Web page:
Hanns Ludwig Katz and his first wife, c. 1930
Hanns Ludwig Katz (1892–1940) was born in Karlsruhe, Germany. After leaving school he made a short sojourn in Paris at the atelier of Henri Matisse. From 1913 to 1918 Katz studied painting, history of art, and architecture in Karlsruhe, Heidelberg, and Munich. He married the pianist Franziska Ehrenreich and they moved to Frankfurt in 1920, after he had published a series of expressionist lithographs entitled Danse macabre which alluded to the revolution in 1919.
Hanns Ludwig Katz, Self-Portrait, c. 1930
In Frankfurt, Katz became known as a painter of portraits, cityscapes, and still lifes, which revealed the influence of Max Beckmann and the Neue Sachlichkeit. But despite the success and the support of the art critic Max Osborn, he had to become a partner in a whitewashing company in 1923 in order to make a living.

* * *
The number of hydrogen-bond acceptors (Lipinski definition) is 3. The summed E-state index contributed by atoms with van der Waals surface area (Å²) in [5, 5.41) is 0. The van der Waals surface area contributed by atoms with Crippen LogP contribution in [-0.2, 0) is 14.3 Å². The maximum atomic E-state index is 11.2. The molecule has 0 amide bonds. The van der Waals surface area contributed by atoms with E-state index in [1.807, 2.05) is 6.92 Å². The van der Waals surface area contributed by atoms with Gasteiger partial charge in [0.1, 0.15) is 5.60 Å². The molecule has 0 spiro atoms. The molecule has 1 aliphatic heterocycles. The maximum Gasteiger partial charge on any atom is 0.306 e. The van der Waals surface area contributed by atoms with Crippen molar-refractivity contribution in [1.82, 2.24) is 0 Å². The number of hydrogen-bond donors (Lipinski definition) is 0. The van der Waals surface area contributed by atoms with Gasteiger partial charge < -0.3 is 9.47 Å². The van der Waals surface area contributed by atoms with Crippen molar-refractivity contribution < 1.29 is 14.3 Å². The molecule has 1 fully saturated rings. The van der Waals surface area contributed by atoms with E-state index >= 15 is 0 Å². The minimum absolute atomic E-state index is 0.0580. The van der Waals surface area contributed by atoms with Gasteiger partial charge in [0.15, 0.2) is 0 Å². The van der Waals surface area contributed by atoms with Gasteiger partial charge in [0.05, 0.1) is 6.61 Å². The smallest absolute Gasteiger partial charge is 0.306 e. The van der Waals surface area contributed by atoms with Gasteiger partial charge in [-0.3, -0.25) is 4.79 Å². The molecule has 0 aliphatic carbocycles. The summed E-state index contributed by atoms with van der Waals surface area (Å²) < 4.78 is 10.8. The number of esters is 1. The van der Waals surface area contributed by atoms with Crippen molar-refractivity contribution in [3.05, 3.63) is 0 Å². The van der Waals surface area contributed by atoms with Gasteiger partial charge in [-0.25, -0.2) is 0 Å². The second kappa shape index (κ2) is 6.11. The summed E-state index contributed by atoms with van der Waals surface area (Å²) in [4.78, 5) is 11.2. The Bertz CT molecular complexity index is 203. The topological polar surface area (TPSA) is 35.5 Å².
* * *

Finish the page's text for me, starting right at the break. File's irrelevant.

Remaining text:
Hanns Ludwig Katz, Eye Operation, 1929
After the Nazi takeover in 1933, Katz took an active part in the Frankfurt section of the Jüdischer Kulturbund, (Jewish Cultural Association) and in 1935, one year after his wife died, he planned to establish a semiautonomous Jewish settlement in Yugoslavia. After his endeavors failed he immigrated to South Africa in 1936. Before leaving Frankfurt, Katz married
Ruth Wolf, who followed him into exile. Thus he was able to escape before one of his best expressionist portraits - of the anarchist Gustav Landauer (1919) - was publicly denounced in the Degenerate Art Exhibition in 1938.
In 1940, Hanns Ludwig Katz died of cancer in Johannesburg.
It took a half-century for Katz’s work to resurface in Germany, a crucial link being Hans Wongtschowsky, a fellow refugee, who had come to Johannesburg a few months earlier than Katz and shared a house with him. Wongtschowsky sent slides of Katz’s paintings to a relative in Germany, which were brought to the attention of Henri Nannen, whose new foundation had endowed the new Kunsthalle in Emden. Nannen alerted the Jewish Museum in Frankfurt, where a few charcoal drawings of Katz’s were housed, to his paintings. They began intensive research into the work and life of the forgotten artist which culminated in a major retrospective exhibition of his work in 1992, under the auspices of the Jewish Museum in Frankfurt and the Kunsthalle in Emden. In 1994, the exhibition was brought to the South African National Gallery in Cape Town.